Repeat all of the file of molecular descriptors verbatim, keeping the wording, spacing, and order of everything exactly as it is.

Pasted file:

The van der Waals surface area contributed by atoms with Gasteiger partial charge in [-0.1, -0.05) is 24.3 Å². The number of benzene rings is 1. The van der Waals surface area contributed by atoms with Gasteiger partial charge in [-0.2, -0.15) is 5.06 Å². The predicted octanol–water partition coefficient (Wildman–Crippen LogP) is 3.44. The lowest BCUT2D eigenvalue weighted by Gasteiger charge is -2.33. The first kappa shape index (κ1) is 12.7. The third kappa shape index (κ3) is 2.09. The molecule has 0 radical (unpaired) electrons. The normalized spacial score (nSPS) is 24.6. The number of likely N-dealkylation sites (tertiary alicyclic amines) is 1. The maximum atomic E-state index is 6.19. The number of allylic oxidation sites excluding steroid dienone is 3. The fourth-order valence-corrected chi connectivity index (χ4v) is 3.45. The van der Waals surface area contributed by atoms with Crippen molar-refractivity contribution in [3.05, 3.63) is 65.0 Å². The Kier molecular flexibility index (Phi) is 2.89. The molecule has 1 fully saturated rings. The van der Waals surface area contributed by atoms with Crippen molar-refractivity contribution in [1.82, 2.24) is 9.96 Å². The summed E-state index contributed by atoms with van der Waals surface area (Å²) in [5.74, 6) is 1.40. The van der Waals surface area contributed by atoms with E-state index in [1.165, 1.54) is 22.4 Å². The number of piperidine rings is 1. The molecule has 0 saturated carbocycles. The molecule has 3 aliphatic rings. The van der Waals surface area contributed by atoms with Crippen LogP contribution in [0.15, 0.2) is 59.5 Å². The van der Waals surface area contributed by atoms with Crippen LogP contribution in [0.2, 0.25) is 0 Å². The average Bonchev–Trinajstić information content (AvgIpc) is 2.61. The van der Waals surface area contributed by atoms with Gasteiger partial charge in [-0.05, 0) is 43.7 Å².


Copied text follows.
The van der Waals surface area contributed by atoms with Gasteiger partial charge in [-0.1, -0.05) is 24.3 Å². The number of benzene rings is 1. The van der Waals surface area contributed by atoms with Gasteiger partial charge in [-0.2, -0.15) is 5.06 Å². The predicted octanol–water partition coefficient (Wildman–Crippen LogP) is 3.44. The lowest BCUT2D eigenvalue weighted by Gasteiger charge is -2.33. The first kappa shape index (κ1) is 12.7. The third kappa shape index (κ3) is 2.09. The molecule has 0 radical (unpaired) electrons. The normalized spacial score (nSPS) is 24.6. The number of likely N-dealkylation sites (tertiary alicyclic amines) is 1. The maximum atomic E-state index is 6.19. The number of allylic oxidation sites excluding steroid dienone is 3. The fourth-order valence-corrected chi connectivity index (χ4v) is 3.45. The van der Waals surface area contributed by atoms with Crippen molar-refractivity contribution in [3.05, 3.63) is 65.0 Å². The Kier molecular flexibility index (Phi) is 2.89. The molecule has 1 fully saturated rings. The van der Waals surface area contributed by atoms with Crippen molar-refractivity contribution in [1.82, 2.24) is 9.96 Å². The summed E-state index contributed by atoms with van der Waals surface area (Å²) in [5.74, 6) is 1.40. The van der Waals surface area contributed by atoms with E-state index in [1.165, 1.54) is 22.4 Å². The number of piperidine rings is 1. The molecule has 0 saturated carbocycles. The molecule has 3 aliphatic rings. The van der Waals surface area contributed by atoms with Crippen LogP contribution in [0.15, 0.2) is 59.5 Å². The van der Waals surface area contributed by atoms with Crippen LogP contribution in [0.2, 0.25) is 0 Å². The average Bonchev–Trinajstić information content (AvgIpc) is 2.61. The van der Waals surface area contributed by atoms with Gasteiger partial charge in [-0.05, 0) is 43.7 Å².